The series finale of Girls opens with Hannah bumping into Adam’s looney sister who is now living with her equally nutty downstairs neighbor, Laird. Newly returned from a hippie commune, the pair are expecting their first child. Hannah asks and is granted permission to touch Caroline’s womb, which she does so with an expression of both doubt and awe. In the next scene, Hannah walks into her own apartment and she touches her own womb in absent-minded contemplation. She is then quickly distracted by an acceptance letter to graduate school in Iowa.
In her typical selfish fashion, Hannah presents her grad school acceptance to Adam minutes before his Broadway premiere. If it wasn’t so sweetly presented you’d think it was a vengeful move. Consequently, Adam feels that his performance has been thrown off. As a result, their relationship goes into full meltdown at the stage door after the show. Adam is outraged that Hannah presented her success to him before he went live: “Why can’t anything ever be easy with you?” he questions angrily.
The well played plot point mirrored Shoshanna’s own struggle at Ray’s rejection. “If memory serves, you’re the one who jettisoned me a while ago,” Ray comments before Shoshanna interjects, ”I want you back,” explaining, “I made a mistake…this entire year of freedom was just f-ing stupid…you make me want to be the best version of myself, and I just want to pretend that I was never not your girlfriend before.” “You pushed me forward in a lot of ways and I’m eternally grateful for that,” Ray explains before finishing with, “but right now, we’re in two different places with very, very, very different goals.”
In the post-episode commentary, Dunham focused on the idea that “relationships aren’t easy,” but the full impact is smarter than that: The episode that begins with the announcement of a pregnancy ends with Hannah’s excited expectations for what Iowa may bring. Embracing second wave feminist legacy, Dunham’s pregnancy metaphor introduces the next battle in the Children versus Career war, questioning the point of male/female sexual relationships.
Rupert Holmes once penned a beautiful line regarding two characters parting in the series Remember WENN: “This is what happens to love when people are in love.” Love is more than a sexual high, a status symbol, or a comfort zone. Love is required work, firstly on the part of one’s self. In their me-driven environment, second wave feminists created the idea that a romantic relationship, not unlike a commune, is nothing more than the temporal cohabitation of two individuals with shared interests. That ideology gave birth to the “Selfie Generation” of which Hannah Horvath is Queen.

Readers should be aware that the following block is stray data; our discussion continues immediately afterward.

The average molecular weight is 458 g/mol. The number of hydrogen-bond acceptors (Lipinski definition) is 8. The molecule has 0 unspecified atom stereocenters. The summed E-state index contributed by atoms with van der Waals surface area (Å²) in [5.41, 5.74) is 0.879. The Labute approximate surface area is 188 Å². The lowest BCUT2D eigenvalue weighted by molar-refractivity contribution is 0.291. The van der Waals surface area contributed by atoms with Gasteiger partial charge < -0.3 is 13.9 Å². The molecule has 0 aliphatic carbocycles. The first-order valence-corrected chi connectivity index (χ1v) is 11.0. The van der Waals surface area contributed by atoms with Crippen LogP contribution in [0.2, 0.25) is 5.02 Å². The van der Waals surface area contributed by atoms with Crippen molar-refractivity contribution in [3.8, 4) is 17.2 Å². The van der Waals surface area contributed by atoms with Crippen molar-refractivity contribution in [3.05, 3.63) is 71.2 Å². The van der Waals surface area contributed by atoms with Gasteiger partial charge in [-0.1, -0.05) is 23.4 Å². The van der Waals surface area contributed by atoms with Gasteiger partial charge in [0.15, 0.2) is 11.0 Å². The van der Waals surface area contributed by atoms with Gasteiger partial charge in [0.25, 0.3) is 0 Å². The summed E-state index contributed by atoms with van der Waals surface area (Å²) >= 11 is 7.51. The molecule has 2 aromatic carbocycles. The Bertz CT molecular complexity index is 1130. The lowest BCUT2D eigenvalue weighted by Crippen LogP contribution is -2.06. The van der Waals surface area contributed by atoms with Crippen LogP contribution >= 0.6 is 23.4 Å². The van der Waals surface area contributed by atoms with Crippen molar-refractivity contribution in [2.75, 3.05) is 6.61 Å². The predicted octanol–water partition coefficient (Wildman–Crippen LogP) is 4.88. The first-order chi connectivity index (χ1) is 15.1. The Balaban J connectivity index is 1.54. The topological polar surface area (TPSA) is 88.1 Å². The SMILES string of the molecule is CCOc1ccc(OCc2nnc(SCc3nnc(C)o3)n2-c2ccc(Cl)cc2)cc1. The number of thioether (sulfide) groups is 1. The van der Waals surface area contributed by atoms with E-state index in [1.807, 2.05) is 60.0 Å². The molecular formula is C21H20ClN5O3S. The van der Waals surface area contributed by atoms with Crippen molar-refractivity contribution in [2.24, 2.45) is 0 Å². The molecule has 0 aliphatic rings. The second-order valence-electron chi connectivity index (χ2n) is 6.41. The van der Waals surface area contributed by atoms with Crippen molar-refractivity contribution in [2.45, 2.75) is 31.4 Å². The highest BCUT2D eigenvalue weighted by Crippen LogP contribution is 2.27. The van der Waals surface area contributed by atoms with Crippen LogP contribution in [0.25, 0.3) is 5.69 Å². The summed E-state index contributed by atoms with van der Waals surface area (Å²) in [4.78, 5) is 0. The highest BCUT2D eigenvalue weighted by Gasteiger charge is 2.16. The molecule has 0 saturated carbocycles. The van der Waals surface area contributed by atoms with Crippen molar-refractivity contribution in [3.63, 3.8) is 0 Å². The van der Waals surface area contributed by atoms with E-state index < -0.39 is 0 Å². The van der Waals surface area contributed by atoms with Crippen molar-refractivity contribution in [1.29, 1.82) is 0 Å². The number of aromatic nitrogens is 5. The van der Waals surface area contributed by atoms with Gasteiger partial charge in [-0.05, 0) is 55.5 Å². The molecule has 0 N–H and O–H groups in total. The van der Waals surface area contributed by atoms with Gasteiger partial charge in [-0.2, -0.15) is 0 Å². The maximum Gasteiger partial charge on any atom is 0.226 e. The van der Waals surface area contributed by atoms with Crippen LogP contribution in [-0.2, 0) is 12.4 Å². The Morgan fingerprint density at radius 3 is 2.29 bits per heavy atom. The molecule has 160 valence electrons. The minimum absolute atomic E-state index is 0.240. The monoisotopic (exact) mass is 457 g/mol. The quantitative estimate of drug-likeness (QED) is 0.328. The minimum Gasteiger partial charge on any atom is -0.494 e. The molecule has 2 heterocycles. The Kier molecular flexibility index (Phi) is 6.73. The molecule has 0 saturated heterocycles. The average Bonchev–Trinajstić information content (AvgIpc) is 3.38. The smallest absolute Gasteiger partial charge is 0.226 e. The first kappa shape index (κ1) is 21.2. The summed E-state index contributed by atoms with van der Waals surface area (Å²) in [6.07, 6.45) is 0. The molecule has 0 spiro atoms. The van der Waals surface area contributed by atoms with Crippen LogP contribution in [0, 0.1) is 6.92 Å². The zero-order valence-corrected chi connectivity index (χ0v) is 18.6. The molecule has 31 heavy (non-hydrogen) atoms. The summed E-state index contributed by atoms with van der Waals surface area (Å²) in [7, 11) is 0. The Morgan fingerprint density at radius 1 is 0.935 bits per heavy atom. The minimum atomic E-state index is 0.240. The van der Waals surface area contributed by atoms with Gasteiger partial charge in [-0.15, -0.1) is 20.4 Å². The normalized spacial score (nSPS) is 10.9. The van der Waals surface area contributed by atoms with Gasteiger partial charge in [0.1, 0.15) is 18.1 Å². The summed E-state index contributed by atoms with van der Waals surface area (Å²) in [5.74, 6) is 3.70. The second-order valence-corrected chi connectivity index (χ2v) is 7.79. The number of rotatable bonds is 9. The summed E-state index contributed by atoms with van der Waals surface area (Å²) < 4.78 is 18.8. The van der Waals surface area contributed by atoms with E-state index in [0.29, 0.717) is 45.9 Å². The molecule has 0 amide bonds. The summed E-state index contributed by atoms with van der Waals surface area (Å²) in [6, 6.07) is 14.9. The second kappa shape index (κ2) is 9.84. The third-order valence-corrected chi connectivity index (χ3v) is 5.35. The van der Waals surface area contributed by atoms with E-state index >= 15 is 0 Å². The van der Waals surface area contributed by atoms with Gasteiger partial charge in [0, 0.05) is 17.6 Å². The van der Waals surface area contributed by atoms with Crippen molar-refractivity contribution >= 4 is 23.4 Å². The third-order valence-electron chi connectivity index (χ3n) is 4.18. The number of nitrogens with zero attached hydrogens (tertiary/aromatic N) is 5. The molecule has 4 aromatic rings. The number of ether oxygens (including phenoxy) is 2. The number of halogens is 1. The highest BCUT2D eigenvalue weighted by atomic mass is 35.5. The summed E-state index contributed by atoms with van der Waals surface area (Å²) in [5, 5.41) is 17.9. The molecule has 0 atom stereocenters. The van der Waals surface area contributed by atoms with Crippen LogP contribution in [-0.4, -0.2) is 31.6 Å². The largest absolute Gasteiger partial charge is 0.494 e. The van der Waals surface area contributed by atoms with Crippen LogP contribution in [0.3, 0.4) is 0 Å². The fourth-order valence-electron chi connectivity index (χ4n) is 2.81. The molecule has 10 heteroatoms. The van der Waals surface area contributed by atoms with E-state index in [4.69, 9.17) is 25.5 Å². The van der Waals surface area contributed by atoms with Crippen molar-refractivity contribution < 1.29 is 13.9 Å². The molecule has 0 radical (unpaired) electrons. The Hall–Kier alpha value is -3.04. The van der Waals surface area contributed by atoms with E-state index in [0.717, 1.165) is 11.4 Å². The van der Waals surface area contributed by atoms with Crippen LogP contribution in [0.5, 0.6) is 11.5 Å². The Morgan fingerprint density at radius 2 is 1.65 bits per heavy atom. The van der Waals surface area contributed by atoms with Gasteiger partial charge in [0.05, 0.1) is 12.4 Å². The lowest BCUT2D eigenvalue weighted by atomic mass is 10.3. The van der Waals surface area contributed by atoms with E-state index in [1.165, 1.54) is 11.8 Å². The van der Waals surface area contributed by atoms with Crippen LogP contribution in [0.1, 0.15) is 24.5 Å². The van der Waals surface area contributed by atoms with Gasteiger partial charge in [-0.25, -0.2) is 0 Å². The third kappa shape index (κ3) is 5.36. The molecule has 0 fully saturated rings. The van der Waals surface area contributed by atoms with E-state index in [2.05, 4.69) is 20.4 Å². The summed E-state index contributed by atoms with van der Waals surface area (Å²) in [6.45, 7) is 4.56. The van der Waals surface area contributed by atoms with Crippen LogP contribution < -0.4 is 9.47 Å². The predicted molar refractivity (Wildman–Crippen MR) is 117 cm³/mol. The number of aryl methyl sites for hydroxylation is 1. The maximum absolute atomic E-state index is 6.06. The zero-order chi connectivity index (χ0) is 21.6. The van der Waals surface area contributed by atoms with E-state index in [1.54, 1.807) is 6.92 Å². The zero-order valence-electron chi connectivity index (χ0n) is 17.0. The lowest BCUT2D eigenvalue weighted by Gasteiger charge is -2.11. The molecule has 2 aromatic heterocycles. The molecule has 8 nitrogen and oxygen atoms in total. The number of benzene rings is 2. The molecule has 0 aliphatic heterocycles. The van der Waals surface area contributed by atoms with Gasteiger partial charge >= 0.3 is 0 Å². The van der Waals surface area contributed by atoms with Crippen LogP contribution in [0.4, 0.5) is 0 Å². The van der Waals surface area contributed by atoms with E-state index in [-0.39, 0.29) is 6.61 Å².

Jill Knapp begs us to “Please Stop Asking Me When I’m Going to Have Children.”
Being that I am still a newly-wed and have just moved to a new city, I am in no rush to have a kid. This is an unacceptable answer to a lot of people. The constant reminders that your clock is ticking and that you don’t want to be confused for your child’s grandparents when they grow up are not making us move any faster. Having children is a big responsibility.
What Jill doesn’t understand is that her fertility is not subject to whim or wishful thinking. Her chances of getting pregnant decline rapidly after 30. By age 40, less than 5 out of every 100 women will be successful at conception. When the Jills of this world decide they want children at 36 or 38 or 42, they enter a long, often fruitless quest for safe pregnancy and childbirth.
I never thought the day would come when I got genuinely excited about business management. I do not own a business. Nor am I a manager. Be that as it may, I can’t stop thinking about the potential applications of something called “lean management.”
Have you ever trained in a new hire? If so, perhaps you’ve watched as their initial eagerness and exuberance fade into doldrum and routine upon their learning “how things are done around here.” Perhaps you advised:
No, you’re working too hard….
No, we don’t do it like that….
No, that’s not your job….
Listen, if you expect things to make sense, you’re just going to end up frustrated and disappointed. Go with the flow.